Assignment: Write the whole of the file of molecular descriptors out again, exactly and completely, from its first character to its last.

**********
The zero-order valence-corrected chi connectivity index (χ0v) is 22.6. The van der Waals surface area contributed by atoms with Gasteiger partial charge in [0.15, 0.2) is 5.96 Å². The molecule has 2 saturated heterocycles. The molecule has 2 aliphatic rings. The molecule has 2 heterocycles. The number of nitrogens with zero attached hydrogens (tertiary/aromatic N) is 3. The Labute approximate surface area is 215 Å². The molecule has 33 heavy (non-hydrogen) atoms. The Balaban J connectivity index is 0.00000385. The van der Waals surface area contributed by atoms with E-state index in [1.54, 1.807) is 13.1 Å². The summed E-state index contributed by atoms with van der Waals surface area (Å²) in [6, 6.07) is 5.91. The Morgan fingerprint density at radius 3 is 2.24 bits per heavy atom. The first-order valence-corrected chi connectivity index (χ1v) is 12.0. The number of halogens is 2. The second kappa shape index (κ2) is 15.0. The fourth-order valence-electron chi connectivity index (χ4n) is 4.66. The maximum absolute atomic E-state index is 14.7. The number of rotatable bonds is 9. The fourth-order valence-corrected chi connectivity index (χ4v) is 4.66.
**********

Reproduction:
The zero-order valence-corrected chi connectivity index (χ0v) is 22.6. The van der Waals surface area contributed by atoms with Gasteiger partial charge in [0.15, 0.2) is 5.96 Å². The molecule has 2 saturated heterocycles. The molecule has 2 aliphatic rings. The molecule has 2 heterocycles. The number of nitrogens with zero attached hydrogens (tertiary/aromatic N) is 3. The Labute approximate surface area is 215 Å². The molecule has 33 heavy (non-hydrogen) atoms. The Balaban J connectivity index is 0.00000385. The van der Waals surface area contributed by atoms with E-state index in [1.54, 1.807) is 13.1 Å². The summed E-state index contributed by atoms with van der Waals surface area (Å²) in [6, 6.07) is 5.91. The Morgan fingerprint density at radius 3 is 2.24 bits per heavy atom. The first-order valence-corrected chi connectivity index (χ1v) is 12.0. The number of halogens is 2. The second kappa shape index (κ2) is 15.0. The fourth-order valence-electron chi connectivity index (χ4n) is 4.66. The maximum absolute atomic E-state index is 14.7. The number of rotatable bonds is 9. The fourth-order valence-corrected chi connectivity index (χ4v) is 4.66.